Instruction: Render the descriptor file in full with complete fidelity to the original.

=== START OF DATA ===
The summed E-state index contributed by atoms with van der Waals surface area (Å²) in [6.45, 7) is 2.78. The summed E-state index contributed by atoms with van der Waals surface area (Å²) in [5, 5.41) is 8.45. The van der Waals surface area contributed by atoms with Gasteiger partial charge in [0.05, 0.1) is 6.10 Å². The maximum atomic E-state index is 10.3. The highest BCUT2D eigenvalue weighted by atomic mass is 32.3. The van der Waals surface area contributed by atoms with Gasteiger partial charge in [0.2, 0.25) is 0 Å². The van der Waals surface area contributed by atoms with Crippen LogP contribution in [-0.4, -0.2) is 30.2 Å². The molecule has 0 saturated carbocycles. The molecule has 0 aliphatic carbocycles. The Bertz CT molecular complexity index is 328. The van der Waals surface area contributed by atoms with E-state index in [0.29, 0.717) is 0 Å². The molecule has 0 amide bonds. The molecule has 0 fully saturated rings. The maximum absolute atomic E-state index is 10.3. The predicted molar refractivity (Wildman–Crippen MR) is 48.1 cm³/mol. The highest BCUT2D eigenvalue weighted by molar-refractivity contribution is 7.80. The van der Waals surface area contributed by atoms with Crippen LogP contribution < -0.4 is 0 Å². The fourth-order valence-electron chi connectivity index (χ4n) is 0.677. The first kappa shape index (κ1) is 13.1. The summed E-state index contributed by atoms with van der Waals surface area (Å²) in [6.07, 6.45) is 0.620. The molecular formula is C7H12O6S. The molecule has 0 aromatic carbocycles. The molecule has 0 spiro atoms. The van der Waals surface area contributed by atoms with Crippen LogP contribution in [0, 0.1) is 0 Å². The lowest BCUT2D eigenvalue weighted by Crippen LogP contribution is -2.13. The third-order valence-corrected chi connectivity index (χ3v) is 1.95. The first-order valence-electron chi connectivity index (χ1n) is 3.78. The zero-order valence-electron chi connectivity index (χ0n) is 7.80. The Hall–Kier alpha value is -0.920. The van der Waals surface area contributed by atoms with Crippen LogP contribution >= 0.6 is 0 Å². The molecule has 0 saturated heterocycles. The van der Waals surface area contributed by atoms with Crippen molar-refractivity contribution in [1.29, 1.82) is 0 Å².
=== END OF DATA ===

The summed E-state index contributed by atoms with van der Waals surface area (Å²) in [6.45, 7) is 2.78. The summed E-state index contributed by atoms with van der Waals surface area (Å²) in [5, 5.41) is 8.45. The van der Waals surface area contributed by atoms with Gasteiger partial charge in [0.05, 0.1) is 6.10 Å². The maximum atomic E-state index is 10.3. The highest BCUT2D eigenvalue weighted by atomic mass is 32.3. The van der Waals surface area contributed by atoms with Gasteiger partial charge in [0.2, 0.25) is 0 Å². The van der Waals surface area contributed by atoms with Crippen LogP contribution in [-0.4, -0.2) is 30.2 Å². The molecule has 0 saturated carbocycles. The molecule has 0 aliphatic carbocycles. The Bertz CT molecular complexity index is 328. The van der Waals surface area contributed by atoms with E-state index in [0.29, 0.717) is 0 Å². The molecule has 0 amide bonds. The molecule has 0 fully saturated rings. The maximum absolute atomic E-state index is 10.3. The predicted molar refractivity (Wildman–Crippen MR) is 48.1 cm³/mol. The highest BCUT2D eigenvalue weighted by molar-refractivity contribution is 7.80. The van der Waals surface area contributed by atoms with Crippen LogP contribution < -0.4 is 0 Å². The fourth-order valence-electron chi connectivity index (χ4n) is 0.677. The first kappa shape index (κ1) is 13.1. The summed E-state index contributed by atoms with van der Waals surface area (Å²) in [6.07, 6.45) is 0.620. The molecular formula is C7H12O6S. The molecule has 0 aromatic carbocycles. The molecule has 0 spiro atoms. The van der Waals surface area contributed by atoms with Crippen LogP contribution in [0, 0.1) is 0 Å². The lowest BCUT2D eigenvalue weighted by Crippen LogP contribution is -2.13. The third-order valence-corrected chi connectivity index (χ3v) is 1.95. The first-order valence-electron chi connectivity index (χ1n) is 3.78. The zero-order valence-electron chi connectivity index (χ0n) is 7.80. The Hall–Kier alpha value is -0.920. The van der Waals surface area contributed by atoms with Crippen LogP contribution >= 0.6 is 0 Å². The molecule has 0 saturated heterocycles. The van der Waals surface area contributed by atoms with Crippen molar-refractivity contribution in [1.29, 1.82) is 0 Å².